development aspects of this project. Wherever possible, the selection
of classes of targets is also based on the existence of ongoing collaborations
with non-structural laboratories maintaining active interests in
specific classes of proteins. Emphasis is primarily on targets that
can be expressed in the yeast and bacterial expression systems that
form the core of MPSBC’s production pipeline and technology development
efforts; however, insect cell expression will be used for targets
that do not express in yeast or E. coli. MPSBC’s targets
are as follows:
1) Eukaryotic SLC4 family proteins related to human AE1 (Band 3), the
erythrocyte Cl-/HCO3- exchanger. These proteins play critical roles
in processes as diverse as circulatory oxygen and CO2 transport,
ion and pH homeostasis, and nutrient uptake. However, the detailed
molecular mechanisms of such transport remain poorly understood.
2) Members of the Major Facilitator Superfamily. This family, responsible
for transporting a wide variety of substrates, comprises more than
25% of all known transporters.
3) Oligopeptide transporters related to the SLC15 family, which are
involved in nutrient and drug uptake in mammals.
Transmembrane Enzymes Involved in Lipid Synthesis and Lipid
Attachment to Proteins.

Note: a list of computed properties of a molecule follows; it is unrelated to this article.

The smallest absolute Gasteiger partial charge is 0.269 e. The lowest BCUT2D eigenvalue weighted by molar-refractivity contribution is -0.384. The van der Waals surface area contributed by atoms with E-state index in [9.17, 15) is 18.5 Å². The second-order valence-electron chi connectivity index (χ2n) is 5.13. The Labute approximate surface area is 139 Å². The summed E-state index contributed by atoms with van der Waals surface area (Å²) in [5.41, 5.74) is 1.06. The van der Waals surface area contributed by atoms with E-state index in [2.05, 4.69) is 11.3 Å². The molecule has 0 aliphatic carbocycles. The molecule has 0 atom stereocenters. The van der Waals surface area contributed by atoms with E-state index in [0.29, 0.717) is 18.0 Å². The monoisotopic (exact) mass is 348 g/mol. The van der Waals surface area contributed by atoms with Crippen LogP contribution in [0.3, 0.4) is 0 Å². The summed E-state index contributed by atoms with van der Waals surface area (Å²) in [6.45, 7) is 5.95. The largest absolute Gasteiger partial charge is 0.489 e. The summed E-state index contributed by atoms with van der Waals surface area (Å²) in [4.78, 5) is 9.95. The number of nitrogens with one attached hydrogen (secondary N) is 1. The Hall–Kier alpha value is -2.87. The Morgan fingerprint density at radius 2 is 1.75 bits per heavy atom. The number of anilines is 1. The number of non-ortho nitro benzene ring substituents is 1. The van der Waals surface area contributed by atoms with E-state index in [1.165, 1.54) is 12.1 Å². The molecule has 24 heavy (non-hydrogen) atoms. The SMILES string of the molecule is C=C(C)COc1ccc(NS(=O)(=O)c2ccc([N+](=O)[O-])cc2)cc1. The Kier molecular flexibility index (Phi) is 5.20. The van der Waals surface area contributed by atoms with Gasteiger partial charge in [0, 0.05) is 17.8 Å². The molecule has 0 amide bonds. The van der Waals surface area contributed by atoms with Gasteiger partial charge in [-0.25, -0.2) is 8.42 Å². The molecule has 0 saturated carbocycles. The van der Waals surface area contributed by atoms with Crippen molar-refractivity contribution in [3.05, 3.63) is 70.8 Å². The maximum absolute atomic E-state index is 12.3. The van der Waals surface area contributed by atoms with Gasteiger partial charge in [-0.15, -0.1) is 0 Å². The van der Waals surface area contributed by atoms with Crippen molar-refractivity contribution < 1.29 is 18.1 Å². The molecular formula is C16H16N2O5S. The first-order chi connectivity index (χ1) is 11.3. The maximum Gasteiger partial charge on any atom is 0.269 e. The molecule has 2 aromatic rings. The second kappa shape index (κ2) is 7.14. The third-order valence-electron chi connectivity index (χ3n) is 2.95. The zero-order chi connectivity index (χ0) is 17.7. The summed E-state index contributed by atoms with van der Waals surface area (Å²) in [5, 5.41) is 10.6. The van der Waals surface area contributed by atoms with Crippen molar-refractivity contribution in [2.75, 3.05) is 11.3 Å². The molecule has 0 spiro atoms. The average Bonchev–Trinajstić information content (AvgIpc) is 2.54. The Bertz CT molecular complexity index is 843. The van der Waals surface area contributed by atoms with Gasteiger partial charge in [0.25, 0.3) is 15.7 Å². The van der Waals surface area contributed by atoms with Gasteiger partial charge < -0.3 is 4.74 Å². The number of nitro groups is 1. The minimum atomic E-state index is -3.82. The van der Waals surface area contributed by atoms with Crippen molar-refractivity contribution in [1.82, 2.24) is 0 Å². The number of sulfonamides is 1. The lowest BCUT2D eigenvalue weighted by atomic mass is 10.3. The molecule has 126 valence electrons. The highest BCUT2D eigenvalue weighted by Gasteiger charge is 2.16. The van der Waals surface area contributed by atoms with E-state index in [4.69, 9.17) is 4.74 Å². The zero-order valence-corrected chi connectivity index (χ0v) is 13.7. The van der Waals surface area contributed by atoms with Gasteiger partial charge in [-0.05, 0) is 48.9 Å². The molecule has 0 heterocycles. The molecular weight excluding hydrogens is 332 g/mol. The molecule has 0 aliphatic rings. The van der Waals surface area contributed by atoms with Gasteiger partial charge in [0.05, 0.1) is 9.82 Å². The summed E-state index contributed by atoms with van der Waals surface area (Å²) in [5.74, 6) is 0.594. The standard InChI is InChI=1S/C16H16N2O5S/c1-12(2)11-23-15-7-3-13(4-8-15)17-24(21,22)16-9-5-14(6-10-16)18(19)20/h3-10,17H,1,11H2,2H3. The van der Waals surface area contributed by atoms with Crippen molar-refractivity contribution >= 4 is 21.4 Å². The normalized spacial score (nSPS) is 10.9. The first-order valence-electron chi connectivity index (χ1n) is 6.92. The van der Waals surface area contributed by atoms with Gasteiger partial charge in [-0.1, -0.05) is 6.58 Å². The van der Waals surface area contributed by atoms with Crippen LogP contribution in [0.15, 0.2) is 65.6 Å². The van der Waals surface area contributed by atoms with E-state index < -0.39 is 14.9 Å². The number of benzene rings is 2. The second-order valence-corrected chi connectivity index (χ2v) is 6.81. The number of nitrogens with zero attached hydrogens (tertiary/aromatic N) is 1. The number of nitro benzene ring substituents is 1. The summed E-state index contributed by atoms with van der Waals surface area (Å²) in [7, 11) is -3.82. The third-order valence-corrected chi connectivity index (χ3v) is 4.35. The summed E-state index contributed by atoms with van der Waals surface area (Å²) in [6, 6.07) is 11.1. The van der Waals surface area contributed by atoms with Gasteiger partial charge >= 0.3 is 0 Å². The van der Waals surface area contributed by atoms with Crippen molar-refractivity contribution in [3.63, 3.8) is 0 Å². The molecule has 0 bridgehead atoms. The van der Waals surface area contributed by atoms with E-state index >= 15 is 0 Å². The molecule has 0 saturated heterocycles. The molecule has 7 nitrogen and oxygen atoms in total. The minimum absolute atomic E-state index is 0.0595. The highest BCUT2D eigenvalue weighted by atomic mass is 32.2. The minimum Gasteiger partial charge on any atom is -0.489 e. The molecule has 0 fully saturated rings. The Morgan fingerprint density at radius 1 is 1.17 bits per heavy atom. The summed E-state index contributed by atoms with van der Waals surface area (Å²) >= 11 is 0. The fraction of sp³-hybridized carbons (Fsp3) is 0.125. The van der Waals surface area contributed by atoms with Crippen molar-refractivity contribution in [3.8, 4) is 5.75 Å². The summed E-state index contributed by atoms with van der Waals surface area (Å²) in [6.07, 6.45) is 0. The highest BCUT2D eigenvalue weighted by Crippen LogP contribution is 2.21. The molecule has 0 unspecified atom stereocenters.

1) Protein modifications associated with the attachment of prenyl groups.
2) A recently discovered class of enzymes that catalyzes the attachment
of palmitoyl groups to proteins.
3) TMPs involved in sphingolipid and endocannabinoid synthesis.
Oligomeric Complexes of Proteins containing 7 transmembrane
segments and proteins containing 1 transmembrane segment (7+1TM
1) Several classes of G Protein Coupled Receptors (GPCRs) require co-expression
of a single pass transmembrane partner for effective subcellular targeting
and function of the receptor. Co-expression and co-crystallization
of such complexes is expected to provide a benign and less perturbative
way of stabilizing GPCRs, as well as providing an important picture
of the mechanism by which these interactions affect targeting and signaling
2) A separate 7+1TM complex that mediates bile acid transport across
3) A 14+1TM complex involved in monocarboxylate transport.
The MPSBC project will establish community-accessible facilities for
HT screening of detergent solubilization and crystallization conditions
for TMP targets. The Wiener Laboratory has recently established a
protocol for rapid testing of a large number of detergents to determine
their effects on protein solubility and compatibility with subsequent
purification. Since these procedures are readily adaptable to automation,
they will be incorporated into a screening facility allowing rapid
analysis of TMP targets. After initial testing and validation of
these procedures against standard targets, the facility will be made
available to the greater biological and structural biology communities.
Significantly, for several years the Hauptman-Woodward Institute
has been offering high-throughput crystallization screening (HTS)
for soluble proteins. The HTS Lab has already had more than 900 users.
During the last 18 months, the HTS Lab has also offered its first
crystallization screen tailor-made for TMP targets. This screen is
based, in part, on the phase partitioning behavior of detergents.
back to top